Goldman Sachs Prop Traders Said to Hire Denby-Jones for Asian Hedge Fund
Goldman Sachs Group Inc. principal- strategies traders in Asia, which make bets with the bank’s own money, hired former prime broker Roger Denby-Jones as chief operating officer of a hedge fund firm they’re leaving the bank to start, four people with knowledge of the matter said.
Denby-Jones, 46, will become COO of the new Hong Kong-based hedge-fund firm to be led by Morgan Sze, global head of Goldman Sachs’s principal strategies business, said the people, who declined to be identified because the talks are private. He will help set up the company, though he won’t be a Goldman Sachs employee, they said yesterday.
Banks including Goldman Sachs and JPMorgan Chase & Co. are complying with the Dodd-Frank financial-overhaul act in the U.S. that prohibits them from risking capital by betting for their own accounts. Goldman Sachs, which makes about 10 percent of its revenue from proprietary trading, decided to disband the principal-strategies group, two people with knowledge of the decision said last month.
The recruitment of Denby-Jones is likely to help the new firm raise capital by easing investor concerns that proprietary traders are not experienced at managing risks, businesses or even calculating fund performances like hedge funds do.
“Hedge-fund teams out of proprietary desks are used to having all operational tasks and risk management taken care of by the bank,” said Francois Hora, Hong Kong-based Asia head of fund of hedge funds firm Signet Capital Management Ltd. which oversees $1.5 billion. “There is therefore a risk that they don’t give enough importance to the operational side of the business when setting up the hedge fund.”
The Goldman Sachs principal-strategies traders in Asia, still employed by the bank at the moment, are expected to leave after the end of this year, said the people. Their fund may start after the first quarter, two of them added. Edward Naylor, a Goldman Sachs spokesman in Hong Kong, declined to comment.
Denby-Jones joined Boyer Allan Investment Management LLP, an Asia-focused fund manager that oversees more than $775 million, in 2005 after 14 years at Goldman Sachs, where one of his roles was head of prime brokerage sales for Europe. He left as chief executive officer of Boyer Allan to “pursue a new business opportunity,” the firm said in a Sept. 30 statement.
Goldman Sachs’s principal-strategies team members in New York, led by Bob Howard, are in talks to join another asset- management firm, people familiar with the matter said last month. Some other traders and support staff of the group are likely to get roles within the New York-based firm, they said.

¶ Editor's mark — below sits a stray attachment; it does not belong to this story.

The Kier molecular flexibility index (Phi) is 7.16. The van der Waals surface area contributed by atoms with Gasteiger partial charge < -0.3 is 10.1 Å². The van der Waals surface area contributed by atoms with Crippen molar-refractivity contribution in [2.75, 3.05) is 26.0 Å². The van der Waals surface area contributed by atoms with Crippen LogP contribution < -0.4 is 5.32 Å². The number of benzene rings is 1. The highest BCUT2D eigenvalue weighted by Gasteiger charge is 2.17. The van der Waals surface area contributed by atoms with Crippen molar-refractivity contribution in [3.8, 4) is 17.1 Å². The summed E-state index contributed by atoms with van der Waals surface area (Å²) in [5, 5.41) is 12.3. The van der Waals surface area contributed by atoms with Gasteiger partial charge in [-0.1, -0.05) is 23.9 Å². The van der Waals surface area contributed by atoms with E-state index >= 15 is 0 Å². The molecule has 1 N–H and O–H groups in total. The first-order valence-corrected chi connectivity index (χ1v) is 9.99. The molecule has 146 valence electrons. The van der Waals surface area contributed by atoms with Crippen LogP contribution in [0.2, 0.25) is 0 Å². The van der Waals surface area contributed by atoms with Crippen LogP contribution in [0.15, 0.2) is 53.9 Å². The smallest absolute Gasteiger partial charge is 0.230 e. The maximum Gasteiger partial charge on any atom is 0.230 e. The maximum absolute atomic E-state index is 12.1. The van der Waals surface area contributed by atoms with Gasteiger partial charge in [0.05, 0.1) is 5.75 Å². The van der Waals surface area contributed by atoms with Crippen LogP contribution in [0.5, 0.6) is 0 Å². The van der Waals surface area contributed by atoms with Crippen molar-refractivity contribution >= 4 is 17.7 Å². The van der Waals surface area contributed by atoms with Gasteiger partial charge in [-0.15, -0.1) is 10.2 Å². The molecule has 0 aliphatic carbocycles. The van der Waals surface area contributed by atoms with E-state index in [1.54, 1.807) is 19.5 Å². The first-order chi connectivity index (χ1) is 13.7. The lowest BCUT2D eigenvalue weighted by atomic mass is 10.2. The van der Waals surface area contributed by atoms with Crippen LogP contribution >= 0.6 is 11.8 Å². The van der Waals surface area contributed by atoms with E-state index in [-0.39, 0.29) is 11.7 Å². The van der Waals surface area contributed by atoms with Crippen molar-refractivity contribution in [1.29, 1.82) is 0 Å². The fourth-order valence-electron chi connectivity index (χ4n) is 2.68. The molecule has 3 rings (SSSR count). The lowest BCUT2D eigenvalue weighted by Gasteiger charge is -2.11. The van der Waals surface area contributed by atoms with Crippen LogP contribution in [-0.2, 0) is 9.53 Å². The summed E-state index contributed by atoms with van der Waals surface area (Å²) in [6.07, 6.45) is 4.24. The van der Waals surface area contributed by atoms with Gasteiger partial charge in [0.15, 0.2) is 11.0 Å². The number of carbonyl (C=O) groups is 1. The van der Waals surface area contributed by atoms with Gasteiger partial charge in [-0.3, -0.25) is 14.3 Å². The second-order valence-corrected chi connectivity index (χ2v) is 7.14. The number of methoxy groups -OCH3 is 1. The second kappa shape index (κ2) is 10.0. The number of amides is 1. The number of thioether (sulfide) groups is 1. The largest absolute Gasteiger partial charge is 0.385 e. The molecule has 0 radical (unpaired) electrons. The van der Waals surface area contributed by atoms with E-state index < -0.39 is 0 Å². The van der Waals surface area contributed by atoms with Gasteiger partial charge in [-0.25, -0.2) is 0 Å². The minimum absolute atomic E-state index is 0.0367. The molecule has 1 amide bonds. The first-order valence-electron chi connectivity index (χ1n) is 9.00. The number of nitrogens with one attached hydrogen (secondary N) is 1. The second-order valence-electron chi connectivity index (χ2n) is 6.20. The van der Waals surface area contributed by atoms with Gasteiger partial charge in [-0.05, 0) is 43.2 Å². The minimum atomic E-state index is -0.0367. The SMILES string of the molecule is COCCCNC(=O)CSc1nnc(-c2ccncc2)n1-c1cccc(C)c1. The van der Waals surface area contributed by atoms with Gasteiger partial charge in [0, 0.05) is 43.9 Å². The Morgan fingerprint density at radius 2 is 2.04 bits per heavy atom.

Sze is leading the Asia team to raise money for a new Asia- focused hedge fund, the people said last month. The group has more than 10 people in Asia, two of the people said yesterday.
Goldman to Hedge Funds
“From Eric Mindich and Dinakar Singh to Hyder Ahmad and Shafiq Karmali, there is a good track record of Goldman Sachs principal strategies alumni building successful hedge funds,” said Dan McNicholas, head of Asia financing sales at Bank of America Corp.’s Merrill Lynch & Co. unit. He declined to comment on Denby-Jones’s appointment.
Mindich started New York-based Eton Park Capital Management LP with $3 billion in 2004 with former principal-strategies department co-head Erland Karlsson. Singh, a former head of the principal strategies group, co-founded TPG-Axon the same year.
Ahmad raised about $1 billion for his Singapore-based hedge fund Broad Peak in 2007, Wall Street Journal reported then. Karmali last year founded Hong Kong-based hedge fund Cypress Lane Capital LLC.
Davide Erro, who led the Asia arm of a Goldman Sachs desk that later folded into principal strategies, managed as much as $3.8 billion as chief investment officer of Gandhara Capital. Turiya Advisors Asia, the Hong Kong-based hedge fund firm he set up after Gandhara’s closure, raised $320 million for its fund by last month.
Pierre-Henri Flamand, Sze’s predecessor as global head of the group, left earlier this year to set up London-based hedge fund called Edoma Capital Partners LLP, two people with direct knowledge told Bloomberg this week. He is expected to raise half a billion dollars in the coming months, they said.
“The key question for a proprietary desk spinoff to answer is not one about their talent, but one about their business- management ability as their careers have been cocooned with an investment bank,” said Paul Smith, a Hong Kong-based managing director of asset manager and hedge-fund distributor Triple A Partners Ltd.
A strong COO who is also a partner and gets the necessary resources would help free up the fund manager’s time to focus on investments, Hora said.
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